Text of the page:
Richard Kirkland, "The Angel of Marye's Heights"

On Wednesday, May 28th, 2008 I had the honor and privilege of speaking to the Fredericksburg Civil War Roundtable at the Jepson Alumni Center at Mary Washington University. The FCWRT is one of the oldest in the country and was founded in 1952. The overall theme of my presentation was the life, death, and legacy of Confederate Infantry Sgt. Richard Rowland Kirkland of the 2nd South Carolina Volunteers. My focus went beyond this extraordinary soldier's life story to show how the memory of his humanitarian act here at Fredericksburg became so important to the country when commemorating the war in later years. The transcripts of my lecture are below:


Thank you Jim. Good evening folks. It is certainly an honor and a privilege to have the opportunity to speak to you tonight. When Mr. Ford contacted me, he initially requested a presentation on 'Stonewall' Jackson. However, when I heard that the theme of this year was "Great Lives that Touched Fredericksburg during the Civil War," there was perhaps no greater choice of topic in my opinion than that of Sgt. Richard Rowland Kirkland.

Like many of you, I have been a longtime admirer of the story of the 'Angel of Marye's Heights' and this presentation forced me to further research what is truly an extraordinary life.

It was no surprise that I was able to retrieve some great sources for this evening's talk. Mac Wycoff of the National Park Service has done a wonderful job compiling and publishing information on Sgt. Kirkland. I was able to find a variety of materials in the bound volumes at Chatham, as well as in a short biography written by a novice historian named Les Carroll. I was also able to get transcripts of Kirkland's personal letters from Susan Sweet of the Orange County Round Table out in California.

Although I had previously published an essay on Kirkland, as well as a chapter in my devotional titled "The Southern Samaritan," I still believe that I have just begun to scratch the surface of this remarkable man's story, which has inevitably touched me.

As a result, I am now in the process of trying to develop a walking tour that will feature Kirkland's story from a Christian perspective called 'Battlefield Blessings.' If anyone is interested in discussing that venture, please feel free to contact me after this talk.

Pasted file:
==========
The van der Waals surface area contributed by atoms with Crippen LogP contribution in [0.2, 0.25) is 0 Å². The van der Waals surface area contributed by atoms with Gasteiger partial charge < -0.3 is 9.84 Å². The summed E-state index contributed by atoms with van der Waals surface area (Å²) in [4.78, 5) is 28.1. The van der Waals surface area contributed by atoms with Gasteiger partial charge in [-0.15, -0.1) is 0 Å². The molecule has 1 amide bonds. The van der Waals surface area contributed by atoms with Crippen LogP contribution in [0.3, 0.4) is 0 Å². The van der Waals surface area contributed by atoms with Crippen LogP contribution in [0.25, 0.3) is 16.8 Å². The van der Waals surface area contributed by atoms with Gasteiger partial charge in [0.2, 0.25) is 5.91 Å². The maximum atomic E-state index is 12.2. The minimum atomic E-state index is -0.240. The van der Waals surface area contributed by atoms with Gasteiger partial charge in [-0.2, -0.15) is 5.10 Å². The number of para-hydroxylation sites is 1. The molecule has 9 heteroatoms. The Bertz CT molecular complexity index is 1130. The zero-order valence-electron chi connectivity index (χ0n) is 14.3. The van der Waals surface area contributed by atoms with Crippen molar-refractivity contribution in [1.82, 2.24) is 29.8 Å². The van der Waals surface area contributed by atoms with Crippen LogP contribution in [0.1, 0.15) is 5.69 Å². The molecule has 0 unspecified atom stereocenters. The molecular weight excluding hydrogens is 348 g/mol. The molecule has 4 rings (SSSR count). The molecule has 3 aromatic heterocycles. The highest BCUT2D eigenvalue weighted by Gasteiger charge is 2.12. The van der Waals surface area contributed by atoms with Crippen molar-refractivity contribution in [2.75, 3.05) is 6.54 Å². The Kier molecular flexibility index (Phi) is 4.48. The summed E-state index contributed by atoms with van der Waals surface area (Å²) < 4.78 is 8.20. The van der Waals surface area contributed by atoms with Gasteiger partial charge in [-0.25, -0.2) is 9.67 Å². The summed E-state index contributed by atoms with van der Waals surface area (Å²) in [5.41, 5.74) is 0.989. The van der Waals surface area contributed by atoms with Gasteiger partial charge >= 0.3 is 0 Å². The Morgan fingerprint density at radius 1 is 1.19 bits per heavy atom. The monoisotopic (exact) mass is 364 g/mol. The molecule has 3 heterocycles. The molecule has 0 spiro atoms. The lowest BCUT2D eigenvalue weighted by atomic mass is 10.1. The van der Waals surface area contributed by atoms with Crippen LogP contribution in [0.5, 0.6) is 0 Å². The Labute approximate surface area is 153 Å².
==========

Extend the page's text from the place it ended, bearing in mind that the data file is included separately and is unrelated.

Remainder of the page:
So let's begin this evening with a couple simple questions: What is so special about this man and the act of humanity that he exhibited amidst the madness of war? And how did a young man from South Carolina leave such an indelible mark not only on Fredericksburg, Virginia, but ultimately on the rest of the country?

Well for one, Kirkland's legacy is based first and foremost on a true story. It is an inspirational story. It is an uplifting story. Even in some respects it is an unbelievable story. But it is both amazing, and true.

Now I'll be the first to admit that much of our Civil War history is far too often mired in folklore and myth. We historians are guilty at times of romanticizing things that should not be romanticized and idolizing people who shouldn't be idolized.

Yet this single incident that occurred here in Fredericksburg is revered because it is as profound and inspirational as it sounds. It is one of those rare instances when reality reads like a Hollywood script and remains reality.

I was amazed while browsing through the NPS archives by the number of accounts from eyewitnesses that repeatedly corroborate the story of the 'Angel of Marye's Heights.' Time and time again, memoirs repeated the same story over and over.

So it leaves little doubt in my mind. We are NOT propagating a legend. However, we must also acknowledge that the telling of this tale has been embellished and marketed over and over in a variety of capacities through the years. Tonight I will show both sides.

While researching Kirkland's history I was fascinated with the monumental efforts that were put forth during the Civil War Centennial to commemorate the event by everyone from the Confederate Veteran's Association to the U.S. House of Representatives.

I will be quoting a number of those sources, along with excerpts from my own book and memoirs from those who knew the man himself.

Ultimately there is perhaps no other single event here in Fredericksburg that has captured the hearts and minds of both citizens and soldiers like this one. It is after all, the largest marker on the field near the stone wall and therefore the Kirkland Monument is essentially the identifying 'universal' symbol of the battlefield.


Additionally, the 'character' of Sgt. Kirkland has become a historical 'pop-icon' of sorts as the likeness of his deed has become forever frozen through the marketing of statues, figurines, paintings and toys. These are just a few of the items I was able to find. In essence, he has become a souvenir, maybe even a brand... a 19th-century "Good Samaritan" if you will.


Of course Kirkland has also been cast in sculpture. One adorns the field here in Fredericksburg, while another sits in the courtyard at the National Civil War Museum up in Harrisburg, Pennsylvania. I think that speak volumes. Of all the significant subjects to choose from, the country's national museum selected this event and this likeness for their site too.

Honestly, I can't think of any other action by an enlisted man during the Civil War that has been more celebrated than this one.

So it is with that premise that I present to you tonight the life, death, and legacy of Sgt. Kirkland. It is my hope that you will leave here with a greater appreciation not only for an act of charity that momentarily stopped the war, but for the entire life of the man who was more than just the 'Angel of Marye's Heights.'